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Mussels mean hope for Dogfish Creek

August 23rd, 2010 at Mon, 23rd, 2010 at 12:35 pm by Jennifer Morris

Photo courtesy Troutunderground.com.

Thanks to a few freshwater mussels the city of Poulsbo has some muscle of its own when it comes to restoring Dogfish Creek.

The Western Pearlshell mussel is common in the Pacific Northwest but its population is declining. Its presence in the south fork suggests a salmon population, which ups the city’s chances of recieving grants for restoration. Here’s a brief description, from the Xerces Society for Invertabrate Conservation:

“The western pearlshell inhabits cold creeks and rivers with clean water where there are also sea-run salmon or native trout. Much of their habitat in western rivers and streams has been highly impacted, but their populations seem to have fared better at higher elevations away from the impacts of dams and development. The western pearlshell is the most common freshwater mussel in the Pacific Northwest, but their populations are probably declining in many areas. This species can live to be over 100 years old, and it is a good biological indicator of water quality in the West.”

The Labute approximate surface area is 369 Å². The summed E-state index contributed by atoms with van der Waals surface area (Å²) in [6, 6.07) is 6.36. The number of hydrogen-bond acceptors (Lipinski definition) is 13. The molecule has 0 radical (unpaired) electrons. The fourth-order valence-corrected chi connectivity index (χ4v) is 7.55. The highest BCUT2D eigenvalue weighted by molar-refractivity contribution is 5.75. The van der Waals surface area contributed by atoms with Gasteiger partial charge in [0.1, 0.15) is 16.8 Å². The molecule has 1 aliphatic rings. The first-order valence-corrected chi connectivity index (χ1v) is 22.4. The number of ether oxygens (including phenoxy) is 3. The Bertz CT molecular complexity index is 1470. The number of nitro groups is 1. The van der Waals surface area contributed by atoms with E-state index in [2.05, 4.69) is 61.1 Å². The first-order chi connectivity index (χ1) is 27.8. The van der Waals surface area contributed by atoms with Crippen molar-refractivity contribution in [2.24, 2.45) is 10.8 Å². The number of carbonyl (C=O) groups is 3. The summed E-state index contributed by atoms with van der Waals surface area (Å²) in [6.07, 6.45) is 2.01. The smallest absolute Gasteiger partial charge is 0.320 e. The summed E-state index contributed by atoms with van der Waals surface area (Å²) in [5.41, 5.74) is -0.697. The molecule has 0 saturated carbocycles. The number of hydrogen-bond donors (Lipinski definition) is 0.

The city is currently developing a master plan to restore the creek’s south fork, which runs from Caldart Avenue through Wilderness and Centennial parks, and then along State Route 305. Despite curving between Poulsbo Village and the highway in a ditch so narrow it is nearly swallowed from sight, the south fork is surprisingly healthy — and has the potential to be even healthier.

Next month the City Council will vote whether or not to adopt a master plan, which could set into action some short-term and long-term projects, including Low Impact Development fixtures, culvert repairs and a public awareness campaign. Ninety percent of the stream’s subbasin lies within city limits, and the city owns many sections of the surrounding land, giving it easy access to make repairs.

The city hopes to reduce urban flooding as well as improve the quality of the stream and its subbasin. In years past, heavy rains have caused major flooding of the south fork, which tends to become overloaded from rainwater runoff and blocked culverts.  JM

Photo courtesy Flyfisherman.com.

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